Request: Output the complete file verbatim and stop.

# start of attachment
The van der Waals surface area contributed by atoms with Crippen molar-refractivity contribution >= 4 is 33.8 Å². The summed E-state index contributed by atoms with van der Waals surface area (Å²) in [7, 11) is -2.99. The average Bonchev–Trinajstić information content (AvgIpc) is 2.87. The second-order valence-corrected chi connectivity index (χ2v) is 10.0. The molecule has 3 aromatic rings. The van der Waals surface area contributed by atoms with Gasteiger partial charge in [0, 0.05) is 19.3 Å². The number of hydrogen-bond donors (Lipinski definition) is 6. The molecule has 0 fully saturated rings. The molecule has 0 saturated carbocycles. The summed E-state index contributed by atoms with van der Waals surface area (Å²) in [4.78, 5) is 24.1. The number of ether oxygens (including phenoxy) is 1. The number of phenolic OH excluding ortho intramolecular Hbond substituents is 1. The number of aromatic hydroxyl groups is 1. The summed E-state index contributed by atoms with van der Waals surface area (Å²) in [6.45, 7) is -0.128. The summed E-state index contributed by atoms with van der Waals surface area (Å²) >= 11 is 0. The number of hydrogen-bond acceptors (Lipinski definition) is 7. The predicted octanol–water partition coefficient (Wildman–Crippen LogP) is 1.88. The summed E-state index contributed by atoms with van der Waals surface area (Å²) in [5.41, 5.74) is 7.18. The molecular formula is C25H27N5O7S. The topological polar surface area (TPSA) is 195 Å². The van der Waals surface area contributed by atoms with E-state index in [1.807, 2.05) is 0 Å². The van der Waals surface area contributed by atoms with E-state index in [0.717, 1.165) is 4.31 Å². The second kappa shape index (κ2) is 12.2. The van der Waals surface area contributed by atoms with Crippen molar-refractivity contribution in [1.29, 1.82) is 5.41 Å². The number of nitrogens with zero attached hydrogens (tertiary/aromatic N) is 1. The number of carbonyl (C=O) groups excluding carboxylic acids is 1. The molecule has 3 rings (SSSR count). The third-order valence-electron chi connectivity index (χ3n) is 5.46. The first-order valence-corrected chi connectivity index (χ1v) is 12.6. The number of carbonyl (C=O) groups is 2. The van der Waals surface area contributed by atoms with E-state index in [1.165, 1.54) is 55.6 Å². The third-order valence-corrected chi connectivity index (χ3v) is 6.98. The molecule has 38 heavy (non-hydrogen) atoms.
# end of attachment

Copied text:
The van der Waals surface area contributed by atoms with Crippen molar-refractivity contribution >= 4 is 33.8 Å². The summed E-state index contributed by atoms with van der Waals surface area (Å²) in [7, 11) is -2.99. The average Bonchev–Trinajstić information content (AvgIpc) is 2.87. The second-order valence-corrected chi connectivity index (χ2v) is 10.0. The molecule has 3 aromatic rings. The van der Waals surface area contributed by atoms with Gasteiger partial charge in [0, 0.05) is 19.3 Å². The number of hydrogen-bond donors (Lipinski definition) is 6. The molecule has 0 fully saturated rings. The molecule has 0 saturated carbocycles. The summed E-state index contributed by atoms with van der Waals surface area (Å²) in [4.78, 5) is 24.1. The number of ether oxygens (including phenoxy) is 1. The number of phenolic OH excluding ortho intramolecular Hbond substituents is 1. The number of aromatic hydroxyl groups is 1. The summed E-state index contributed by atoms with van der Waals surface area (Å²) in [6.45, 7) is -0.128. The summed E-state index contributed by atoms with van der Waals surface area (Å²) >= 11 is 0. The number of hydrogen-bond acceptors (Lipinski definition) is 7. The predicted octanol–water partition coefficient (Wildman–Crippen LogP) is 1.88. The summed E-state index contributed by atoms with van der Waals surface area (Å²) in [5.41, 5.74) is 7.18. The molecular formula is C25H27N5O7S. The topological polar surface area (TPSA) is 195 Å². The van der Waals surface area contributed by atoms with E-state index in [1.807, 2.05) is 0 Å². The van der Waals surface area contributed by atoms with E-state index in [0.717, 1.165) is 4.31 Å². The second kappa shape index (κ2) is 12.2. The van der Waals surface area contributed by atoms with Crippen molar-refractivity contribution in [1.29, 1.82) is 5.41 Å². The number of nitrogens with zero attached hydrogens (tertiary/aromatic N) is 1. The number of carbonyl (C=O) groups excluding carboxylic acids is 1. The molecule has 3 rings (SSSR count). The third-order valence-electron chi connectivity index (χ3n) is 5.46. The first-order valence-corrected chi connectivity index (χ1v) is 12.6. The number of carbonyl (C=O) groups is 2. The van der Waals surface area contributed by atoms with E-state index in [1.165, 1.54) is 55.6 Å². The third-order valence-corrected chi connectivity index (χ3v) is 6.98. The molecule has 38 heavy (non-hydrogen) atoms.